Cui Shimin; Qin Jinxi; Zhang Leili; Liu Meili; Jin Song; Yan Shixin; Liu Li; Dai Weiying; Li Tao; Gao Man

    2001-01-01

    Objective: To investigate the characteristic clinical, imaging , and pathologic findings of intracranial neuronal and mixed neuronal-glial tumours. Methods: The imaging findings of surgery and pathobiology proved intracranial neuronal and mixed neuronal-glial tumours in 14 cases (7 male and 7 female, ranging in age from 6-56 years; mean age 33.8 years) were retrospectively analyzed. Results: Eight gangliogliomas were located in the frontal lobe (4 cases), temporal lobe (1 case), front- temporal lobe (2 cases), and pons (1 case). They appeared as iso-or low density on CT, iso-or low signal intensity on T 1 WI, and high signal intensity on T 2 WI on MR imaging. Two central neurocytomas were located in the supratentorial ventricles. Four desmoplastic gangliogliomas were seen as cystic masses, appearing as low signal intensity on T 1 WI and high signal intensity on T 2 WI. Conclusion: Intracranial neuronal and mixed neuronal-glial tumours had imaging characteristics. Combined with clinical history, it was possible to make a tendency preoperative diagnosis using CT or MR

  18. The Influence of Spatial Variation in Chromatin Density Determined by X-Ray Tomograms on the Time to Find DNA Binding Sites

    Science.gov (United States)

    Larabell, Carolyn A.; Le Gros, Mark A.; McQueen, David M.; Peskin, Charles S.

    2014-01-01

    In this work, we examine how volume exclusion caused by regions of high chromatin density might influence the time required for proteins to find specific DNA binding sites. The spatial variation of chromatin density within mouse olfactory sensory neurons is determined from soft X-ray tomography reconstructions of five nuclei. We show that there is a division of the nuclear space into regions of low-density euchromatin and high-density heterochromatin. Volume exclusion experienced by a diffusing protein caused by this varying density of chromatin is modeled by a repulsive potential. The value of the potential at a given point in space is chosen to be proportional to the density of chromatin at that location. The constant of proportionality, called the volume exclusivity, provides a model parameter that determines the strength of volume exclusion. Numerical simulations demonstrate that the mean time for a protein to locate a binding site localized in euchromatin is minimized for a finite, nonzero volume exclusivity. For binding sites in heterochromatin, the mean time is minimized when the volume exclusivity is zero (the protein experiences no volume exclusion). An analytical theory is developed to explain these results. The theory suggests that for binding sites in euchromatin there is an optimal level of volume exclusivity that balances a reduction in the volume searched in finding the binding site, with the height of effective potential barriers the protein must cross during the search process. PMID:23955281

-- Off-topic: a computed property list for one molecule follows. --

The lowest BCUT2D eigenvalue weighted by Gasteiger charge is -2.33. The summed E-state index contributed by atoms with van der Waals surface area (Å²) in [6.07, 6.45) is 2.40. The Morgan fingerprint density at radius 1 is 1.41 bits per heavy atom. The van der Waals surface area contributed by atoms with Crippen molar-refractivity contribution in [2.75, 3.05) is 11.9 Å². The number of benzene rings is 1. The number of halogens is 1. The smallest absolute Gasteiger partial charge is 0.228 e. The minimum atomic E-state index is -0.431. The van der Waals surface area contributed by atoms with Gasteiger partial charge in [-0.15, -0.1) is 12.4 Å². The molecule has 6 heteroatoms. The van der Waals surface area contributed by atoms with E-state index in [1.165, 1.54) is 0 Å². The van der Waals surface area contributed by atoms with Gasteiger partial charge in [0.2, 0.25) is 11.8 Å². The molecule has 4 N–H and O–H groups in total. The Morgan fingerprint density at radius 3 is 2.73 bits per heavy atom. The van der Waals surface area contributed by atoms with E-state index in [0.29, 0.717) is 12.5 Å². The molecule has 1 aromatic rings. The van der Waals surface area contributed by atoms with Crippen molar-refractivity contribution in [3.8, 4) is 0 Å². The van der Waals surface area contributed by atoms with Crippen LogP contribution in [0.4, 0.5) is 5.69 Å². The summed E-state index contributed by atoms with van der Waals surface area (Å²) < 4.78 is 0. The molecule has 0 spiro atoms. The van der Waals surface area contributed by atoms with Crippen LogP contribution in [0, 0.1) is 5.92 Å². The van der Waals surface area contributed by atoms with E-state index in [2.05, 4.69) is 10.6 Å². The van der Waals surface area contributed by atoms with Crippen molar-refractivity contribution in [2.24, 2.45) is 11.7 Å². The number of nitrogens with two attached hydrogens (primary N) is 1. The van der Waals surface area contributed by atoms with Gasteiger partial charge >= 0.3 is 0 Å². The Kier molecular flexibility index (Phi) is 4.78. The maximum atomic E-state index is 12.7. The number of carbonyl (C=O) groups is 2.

19. Sparse PDF Volumes for Consistent Multi-Resolution Volume Rendering

    KAUST Repository

    Sicat, Ronell Barrera; Kruger, Jens; Moller, Torsten; Hadwiger, Markus

    2014-01-01

    This paper presents a new multi-resolution volume representation called sparse pdf volumes, which enables consistent multi-resolution volume rendering based on probability density functions (pdfs) of voxel neighborhoods. These pdfs are defined

  20. Densities, excess molar volumes, speeds of sound and isothermal compressibilities for {2-(2-hexyloxyethoxy)ethanol + n-alkanol} systems at temperatures between (288.15 and 308.15) K

    International Nuclear Information System (INIS)

    Pal, Amalendu; Gaba, Rekha

    2008-01-01

    The densities, ρ and the speeds of sound, u, for {2-(2-hexyloxyethoxy)ethanol (C 6 E 2 ) + methanol, +1-propanol, +1-pentanol, and +1-heptanol} have been measured as a function of composition using an Anton-Paar DSA 5000 densimeter at temperatures (288.15, 293.15, 298.15, 303.15, and 308.15) K and atmospheric pressure over the whole concentration range. The ρ and u values were used to calculate excess molar volumes, V E , and excess molar isentropic compressibility, K S,m E , respectively. Also, thermal expansivity, α, partial molar volume, V-bar i , and partial molar volume of the components at infinite dilution, V-bar i 0 , have been calculated. The variation of these properties with composition and temperature of the mixtures are discussed in terms of molecular interactions

  1. Effects of concentration, temperature and solvent composition on density and apparent molar volume of the binary mixtures of cationic-anionic surfactants in methanol-water mixed solvent media.

    Science.gov (United States)

    Bhattarai, Ajaya; Chatterjee, Sujeet Kumar; Niraula, Tulasi Prasad

    2013-01-01

    The accurate measurements on density of the binary mixtures of cetyltrimethylammonium bromide and sodium dodecyl sulphate in pure water and in methanol(1) + water (2) mixed solvent media containing (0.10, 0.20, and 0.30) volume fractions of methanol at 308.15, 318.15, and 323.15 K are reported. The concentrations are varied from (0.03 to 0.12) mol.l(-1) of sodium dodecyl sulphate in presence of ~ 5.0×10(-4) mol.l(-1) cetyltrimethylammonium bromide. The results showed almost increase in the densities with increasing surfactant mixture concentration, also the densities are found to decrease with increasing temperature over the entire concentration range, investigated in a given mixed solvent medium and these values are found to decrease with increasing methanol content in the solvent composition. The concentration dependence of the apparent molar volumes appear to be negligible over the entire concentration range, investigated in a given mixed solvent medium and the apparent molar volumes increase with increasing temperature and are found to decrease with increasing methanol content in the solvent composition.